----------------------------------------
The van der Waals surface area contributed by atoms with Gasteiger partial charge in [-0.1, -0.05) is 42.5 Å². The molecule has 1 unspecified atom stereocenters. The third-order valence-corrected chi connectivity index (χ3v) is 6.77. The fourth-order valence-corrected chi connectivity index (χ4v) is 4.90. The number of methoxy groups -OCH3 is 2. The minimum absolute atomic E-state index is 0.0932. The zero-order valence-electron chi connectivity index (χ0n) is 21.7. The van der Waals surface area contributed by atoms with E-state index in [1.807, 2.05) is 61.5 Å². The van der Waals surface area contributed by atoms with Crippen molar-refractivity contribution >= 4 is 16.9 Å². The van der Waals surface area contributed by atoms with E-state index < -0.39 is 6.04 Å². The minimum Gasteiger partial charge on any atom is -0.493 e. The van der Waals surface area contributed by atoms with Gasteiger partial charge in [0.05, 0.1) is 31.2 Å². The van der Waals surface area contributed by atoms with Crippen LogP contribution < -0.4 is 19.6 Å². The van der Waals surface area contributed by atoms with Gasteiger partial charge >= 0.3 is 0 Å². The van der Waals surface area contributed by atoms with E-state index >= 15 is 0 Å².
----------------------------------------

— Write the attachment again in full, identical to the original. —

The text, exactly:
The van der Waals surface area contributed by atoms with Gasteiger partial charge in [-0.1, -0.05) is 42.5 Å². The molecule has 1 unspecified atom stereocenters. The third-order valence-corrected chi connectivity index (χ3v) is 6.77. The fourth-order valence-corrected chi connectivity index (χ4v) is 4.90. The number of methoxy groups -OCH3 is 2. The minimum absolute atomic E-state index is 0.0932. The zero-order valence-electron chi connectivity index (χ0n) is 21.7. The van der Waals surface area contributed by atoms with E-state index in [1.807, 2.05) is 61.5 Å². The van der Waals surface area contributed by atoms with Crippen molar-refractivity contribution >= 4 is 16.9 Å². The van der Waals surface area contributed by atoms with E-state index < -0.39 is 6.04 Å². The minimum Gasteiger partial charge on any atom is -0.493 e. The van der Waals surface area contributed by atoms with Gasteiger partial charge in [0.05, 0.1) is 31.2 Å². The van der Waals surface area contributed by atoms with Crippen LogP contribution < -0.4 is 19.6 Å². The van der Waals surface area contributed by atoms with Gasteiger partial charge >= 0.3 is 0 Å². The van der Waals surface area contributed by atoms with E-state index >= 15 is 0 Å².